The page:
CDN performance: Downloading jQuery from Google, Microsoft, and Edgecast CDNs

jQueryIf you’re using jQuery, a good thing you can do is to use the jQuery file hosted on one of the three public content delivery networks (CDNs) provided by Google, Microsoft and Edgecast (via MediaTemple).

This has several benefits:

  • You offload your own servers.
  • You increase the odds that the file is cached, since other sites will be linking to the same file.
  • A CDN will probably deliver the file faster than you can.

So which of these free CDN options will give you the best performance?

CDN performance

These are the average results of the two-week period leading up to today, with monitoring done from multiple locations spread over Europe and North America, and tests done every minute (the test was to download the minified jQuery Javascript file, the one sites would be including). The monitoring was done by Pingdom (that’s us).

jQuery script download performance from Google, Microsoft and Edgecast CDNs

A few observations on performance:

  • Google’s CDN is consistently the slowest of the three both in North America and Europe.
  • In Europe, Microsoft’s CDN is the fastest.
  • In North America, Edgecast’s CDN is the fastest.
  • Edgecast’s CDN wins in terms of average performance.

Getting actual numbers can always be a bit surprising, and we have to admit that we are a bit surprised to see that Google lagged behind so much here.

Other factors to consider

When someone visits your site, if they have already visited another site that uses the same jQuery file on the same CDN, the file will have been cached and doesn’t need to be downloaded at all. It can’t get any faster than that.

This means that the most widely used CDN will have the odds on its side, which can pay off for your site. Unfortunately, we don’t have any data on which of these CDNs is actually the most widely used.

There is also reliability to consider, although two weeks of monitoring is not enough to draw any long-reaching conclusions about this. We will get back to you on this further down the line when the monitoring has been running for a longer period of time.


  1. We have the majority of our “static files” on the Internap CDN – and jQuery is one of those files. Let me know if you would be interested in compiling stats against it for inclusion. It’ll be nice for a comparison against most “business CDNs” such as Internap, Amazon Cloudfront, Limelight, Cachefly and Rackspace Cloud.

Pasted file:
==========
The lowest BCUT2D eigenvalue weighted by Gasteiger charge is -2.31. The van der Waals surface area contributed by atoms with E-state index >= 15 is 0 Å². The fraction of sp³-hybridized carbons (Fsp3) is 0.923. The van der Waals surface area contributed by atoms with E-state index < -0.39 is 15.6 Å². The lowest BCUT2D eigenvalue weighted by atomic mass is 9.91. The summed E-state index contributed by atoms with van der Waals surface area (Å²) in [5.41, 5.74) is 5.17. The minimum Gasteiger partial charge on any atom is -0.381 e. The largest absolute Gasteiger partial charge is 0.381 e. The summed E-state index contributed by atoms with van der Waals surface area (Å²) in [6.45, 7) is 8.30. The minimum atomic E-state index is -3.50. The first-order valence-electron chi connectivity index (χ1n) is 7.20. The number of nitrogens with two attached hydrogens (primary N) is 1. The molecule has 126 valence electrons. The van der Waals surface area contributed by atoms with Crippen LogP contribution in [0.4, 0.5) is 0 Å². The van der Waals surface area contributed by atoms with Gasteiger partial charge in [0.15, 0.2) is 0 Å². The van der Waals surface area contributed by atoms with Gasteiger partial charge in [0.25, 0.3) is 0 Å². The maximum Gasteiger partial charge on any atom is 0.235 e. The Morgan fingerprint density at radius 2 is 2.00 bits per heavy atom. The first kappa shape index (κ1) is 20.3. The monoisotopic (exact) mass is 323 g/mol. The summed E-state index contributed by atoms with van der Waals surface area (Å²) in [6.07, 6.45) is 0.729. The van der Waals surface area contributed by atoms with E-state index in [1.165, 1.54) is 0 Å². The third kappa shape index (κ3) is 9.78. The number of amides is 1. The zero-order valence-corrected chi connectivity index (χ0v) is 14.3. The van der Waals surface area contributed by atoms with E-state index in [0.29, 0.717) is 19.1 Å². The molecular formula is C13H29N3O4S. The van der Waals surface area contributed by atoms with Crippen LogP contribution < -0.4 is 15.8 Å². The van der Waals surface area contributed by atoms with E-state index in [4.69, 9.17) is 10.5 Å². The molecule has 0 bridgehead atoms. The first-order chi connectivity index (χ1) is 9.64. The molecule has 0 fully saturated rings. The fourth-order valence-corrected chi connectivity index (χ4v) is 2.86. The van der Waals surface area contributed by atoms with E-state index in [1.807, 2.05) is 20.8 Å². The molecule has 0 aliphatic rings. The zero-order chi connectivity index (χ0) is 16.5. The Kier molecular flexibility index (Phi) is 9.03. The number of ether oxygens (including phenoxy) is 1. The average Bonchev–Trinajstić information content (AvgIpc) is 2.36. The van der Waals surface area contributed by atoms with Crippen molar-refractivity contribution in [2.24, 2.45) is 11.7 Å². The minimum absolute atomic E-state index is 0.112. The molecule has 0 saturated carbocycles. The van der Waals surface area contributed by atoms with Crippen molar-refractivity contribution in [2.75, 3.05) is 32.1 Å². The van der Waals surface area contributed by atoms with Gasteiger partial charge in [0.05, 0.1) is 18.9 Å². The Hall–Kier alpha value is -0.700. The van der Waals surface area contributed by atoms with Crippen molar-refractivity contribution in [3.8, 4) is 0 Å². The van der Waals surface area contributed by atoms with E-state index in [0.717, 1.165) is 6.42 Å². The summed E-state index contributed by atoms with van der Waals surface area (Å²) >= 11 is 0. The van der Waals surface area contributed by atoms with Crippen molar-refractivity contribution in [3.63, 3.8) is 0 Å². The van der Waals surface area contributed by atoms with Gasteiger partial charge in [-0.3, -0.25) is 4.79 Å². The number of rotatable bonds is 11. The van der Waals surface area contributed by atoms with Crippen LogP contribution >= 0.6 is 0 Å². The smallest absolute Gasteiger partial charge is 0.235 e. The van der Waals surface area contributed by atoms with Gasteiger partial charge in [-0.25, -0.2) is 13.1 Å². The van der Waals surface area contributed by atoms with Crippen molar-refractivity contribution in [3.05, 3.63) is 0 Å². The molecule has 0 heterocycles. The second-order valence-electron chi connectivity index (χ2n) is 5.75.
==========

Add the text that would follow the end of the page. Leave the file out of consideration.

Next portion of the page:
2. Another issue with the Microsoft CDN is that isn’t a cookieless domain. If you’re referencing that CDN on your site and your user has cookies, that CDN request is needlessly burdened with them.

    Ultimately, it’s tough to beat the Google CDN due to its ubiquity. Using any other CDN, you’re wagering that your users haven’t recently been to another site using the Google CDN (since that results in your jQuery reference being sourced instantly from the user’s cache). I recently analyzed the sites in Alexa’s top 200,000 and found that thousands of those are using the Google CDN. So, I think that betting against users having Google’s copy cached is a bad bet.

    I’ll be posting more detailed information about what I found in that Alexa top 200k analysis on my blog in the next couple weeks, if anyone’s interested.

  3. Dave – will be interested to see your results, because the Pingdom results above don’t back your confidence in the Google net. Quite the opposite: they fared the worst in all tests and all regions. (Which also makes me wonder WHY so many top sites use it, but that’s another story.) And are you absolutely sure about MSN cookies? That doesn’t make much sense to me, but I’ll need to think and research that more.

    Richy: based on my testing experience for clients, I have found that Amazon is almost always the slowest. Akamai, EdgeCast and Limelight are the fastest. Although, Akamai is a beast to work with (on the business side) and their pricing/commitments are very high.

    Also, Amazon seems content going after the bottom of the market – low prices, no commit, etc. – and don’t seem interested in offering the features and services that would attract the big guys. And that’s just fine, there’s probably a ton of money to be made there. But it’s not going to attract the top sites.

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